The results again point to class dimension in insurance purchase. Women whose partners are better educated and wealthier were more likely to have purchased health insurance compared to the less educated and poorer Ghanaians. These findings are in agreement with other studies (e.g. 6, 17, 25) on determinants of health insurance subscription. In a South African study, Kirigia et al. [25] noted that better education significantly accounted for being insured. The positive relationship between insurance and education in Ghana may be accounted for by employment opportunities and subsequent registration for health insurance. Better educated women and their partners are more likely to work in the formal sector. Under Ghana’s health insurance scheme, persons working in the formal sector do not make direct cash contribution to the scheme. Premiums among formal sector workers are deducted at source and dependents of formal sector employees pay abated premium. Perhaps, this might have accounted for the pattern observed. The fact that partner’s education predicts insurance subscription better than an individual’s own education points to the significant umpire roles men play in women’s health decision making. This finding is largely coherent with some preceding studies on influences of partners’ characteristics on healthy behaviours decision-making [26]. The observation in this study demonstrates the weight of intimate partners’ influences on health behaviours. This underscores the importance of appealing to partners’ as well as individuals’ beliefs in settings where male chauvinistic tendencies are high.

The likelihood of health insurance subscription increases with aging and this could be an indication of risk perception. Kirigia et al. [25] found direct effect of age on health insurance; thus aging positively predicts health insurance subscription. The positive connection between aging and health insurance purchasing has been attributed to biological degeneration in health, which makes older people appreciate the need to make extra investments in health, with health insurance being one principal focus.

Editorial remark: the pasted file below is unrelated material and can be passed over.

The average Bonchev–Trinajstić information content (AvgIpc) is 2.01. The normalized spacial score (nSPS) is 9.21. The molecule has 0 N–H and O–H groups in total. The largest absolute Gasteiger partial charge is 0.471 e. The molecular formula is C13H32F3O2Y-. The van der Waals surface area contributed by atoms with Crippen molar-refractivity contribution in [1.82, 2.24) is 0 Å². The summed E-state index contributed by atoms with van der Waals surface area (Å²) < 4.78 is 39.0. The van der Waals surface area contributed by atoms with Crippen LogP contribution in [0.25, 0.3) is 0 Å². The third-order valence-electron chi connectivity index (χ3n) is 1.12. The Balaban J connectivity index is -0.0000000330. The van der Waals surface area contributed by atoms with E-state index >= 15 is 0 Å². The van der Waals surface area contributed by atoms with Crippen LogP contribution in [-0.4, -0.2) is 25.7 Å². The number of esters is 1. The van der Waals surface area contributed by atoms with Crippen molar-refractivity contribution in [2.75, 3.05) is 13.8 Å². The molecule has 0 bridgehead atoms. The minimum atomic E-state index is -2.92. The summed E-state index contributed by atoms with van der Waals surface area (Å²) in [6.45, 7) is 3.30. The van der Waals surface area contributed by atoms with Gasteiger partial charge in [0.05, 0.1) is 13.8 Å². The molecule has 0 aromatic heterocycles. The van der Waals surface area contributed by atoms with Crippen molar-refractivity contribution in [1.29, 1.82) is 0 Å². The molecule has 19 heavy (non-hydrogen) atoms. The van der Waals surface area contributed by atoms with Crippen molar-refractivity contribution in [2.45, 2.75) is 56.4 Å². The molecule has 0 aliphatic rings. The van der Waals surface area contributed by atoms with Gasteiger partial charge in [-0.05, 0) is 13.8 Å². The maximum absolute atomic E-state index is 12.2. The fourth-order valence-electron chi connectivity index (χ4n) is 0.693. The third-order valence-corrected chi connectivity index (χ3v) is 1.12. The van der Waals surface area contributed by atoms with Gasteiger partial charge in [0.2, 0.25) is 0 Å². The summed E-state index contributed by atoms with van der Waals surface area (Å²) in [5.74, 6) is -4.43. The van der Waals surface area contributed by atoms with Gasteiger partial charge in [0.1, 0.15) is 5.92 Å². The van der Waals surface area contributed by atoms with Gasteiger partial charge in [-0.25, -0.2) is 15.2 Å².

Conclusion

This study sought to investigate health insurance subscription among women in the reproductive ages, 15 – 49 years and we took a detour from previous studies to test the interactive effect of spatial location and wealth status on insurance subscription. At the interactive stage, significant differences within groups become clearer, observing that the poorest in the Northern zone were significantly less likely to have purchased insurance. This is notwithstanding the observation that women in the Northern zone were more likely to be insured than their counterparts in the Coastal and Central zones. The results underscore the relevance of geographic and proxy means targeting in identifying populations who may be in need of special interventions as part of the efforts to increase enrolment as well as means of social protection against the vulnerable.

Declarations

Authors’ Affiliations

(1)
Department of Population and Health, Faculty of Social Sciences, University of Cape Coast

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  27. Pre-publication history

    1. The pre-publication history for this paper can be accessed here:http://​www.​biomedcentral.​com/​1472-6963/​13/​221/​prepub

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© Kumi-Kyereme and Amo-Adjei; licensee BioMed Central Ltd. 2013

This article is published under license to BioMed Central Ltd. This is an Open Access article distributed under the terms of the Creative Commons Attribution License (http://​creativecommons.​org/​licenses/​by/​2.​0), which permits unrestricted use, distribution, and reproduction in any medium, provided the original work is properly cited.